12. Carol on March 17, 2015 at 3:06 pm

    I made this today and my grandkids demolished it quickly. I used craisins and 1/4 tsp. nutmeg. Also made substitute buttermilk with regular milk and 5 tsp. lemon juice. This may not be authentic Irish Soda Bread, but it is delicious! I will make it again.

    • Sally on March 17, 2015 at 5:06 pm

      I’ll try adding nutmeg and craisins to my next loaf. Sounds so good.

  13. Erin on March 17, 2015 at 4:17 pm

    Half the loaf is gone already!!!! My husband and sons love this bread; it’s still warm and the butter just soaks in – absolutely delicious!!! And, it really was very easy to make – I will definitely make this bread again. Thx Sally!!

    • Sally on March 17, 2015 at 5:06 pm

      Thanks Erin!

  14. Peggi on March 17, 2015 at 4:29 pm

    It just came out of the oven to be enjoyed with corned beef, cabbage, colcannon, carrots and parsnips shortly … we’re eating supper early because we have been smelling the braising cb all day and can’t wait!
    Thanks for sharing the recipe for what looks like the best loaf of soda bread I have ever laid eyes on, Sally!

    • Sally on March 17, 2015 at 5:06 pm

      What a st. patrick’s day menu! thanks for reporting back, Peggi.

  15. Sophia Short on March 17, 2015 at 6:26 pm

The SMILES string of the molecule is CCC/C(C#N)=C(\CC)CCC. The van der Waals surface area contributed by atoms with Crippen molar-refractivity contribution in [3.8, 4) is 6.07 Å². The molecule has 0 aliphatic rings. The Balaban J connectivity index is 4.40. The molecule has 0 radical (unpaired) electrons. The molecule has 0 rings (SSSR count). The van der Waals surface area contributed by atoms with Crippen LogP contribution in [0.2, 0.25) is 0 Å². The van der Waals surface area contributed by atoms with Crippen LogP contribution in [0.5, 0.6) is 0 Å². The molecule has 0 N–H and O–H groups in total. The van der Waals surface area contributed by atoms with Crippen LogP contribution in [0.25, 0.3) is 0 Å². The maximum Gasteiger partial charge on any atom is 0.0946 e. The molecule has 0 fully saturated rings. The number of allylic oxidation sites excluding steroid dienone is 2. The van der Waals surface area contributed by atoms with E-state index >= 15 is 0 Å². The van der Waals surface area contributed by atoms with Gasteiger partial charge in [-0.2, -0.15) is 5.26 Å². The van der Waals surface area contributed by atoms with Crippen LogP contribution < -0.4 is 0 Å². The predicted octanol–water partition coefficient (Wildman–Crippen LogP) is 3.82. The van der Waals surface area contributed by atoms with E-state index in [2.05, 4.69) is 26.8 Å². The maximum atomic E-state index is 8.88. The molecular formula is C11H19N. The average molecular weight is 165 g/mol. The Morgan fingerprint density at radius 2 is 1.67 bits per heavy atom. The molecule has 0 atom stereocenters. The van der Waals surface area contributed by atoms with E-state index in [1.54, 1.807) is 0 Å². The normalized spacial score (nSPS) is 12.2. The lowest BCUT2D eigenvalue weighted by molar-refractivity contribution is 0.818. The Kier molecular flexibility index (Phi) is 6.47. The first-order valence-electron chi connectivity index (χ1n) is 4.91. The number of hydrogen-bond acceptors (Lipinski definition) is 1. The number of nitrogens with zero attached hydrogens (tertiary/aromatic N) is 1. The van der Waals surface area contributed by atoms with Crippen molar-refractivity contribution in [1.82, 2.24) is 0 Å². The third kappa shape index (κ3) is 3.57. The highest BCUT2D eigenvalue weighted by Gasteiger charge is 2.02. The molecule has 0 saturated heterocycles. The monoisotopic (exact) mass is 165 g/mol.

Hi! I have been reading your blog for a few years now and recently created my own with a good friend! I would love if you stopped by and tried out a recipe or offered us tips about blogging!! Thanks so much!

  16. Hayley @ The Domestic Rebel on March 17, 2015 at 6:36 pm

    Wow, this looks delicious! And I do have to say, you look a lot like your grandma – strong, beautiful genes (and women!) clearly run in the McKenney family. Love you!

  17. P on March 17, 2015 at 6:49 pm

    Looks yummy! I had to laugh when I saw your explanation for the score on top, when I was about 5 yrs old I was watching my very irish great grandmother make irish soda bread and asked her why she was drawing an x on top and she said oh hunni thats to let the evil spirits out, I don’t think I ate another slice of Soda Bread until I was about 20 LOL. Thanks for sharing your family’s recipe have a lovely St. Patrick’s day!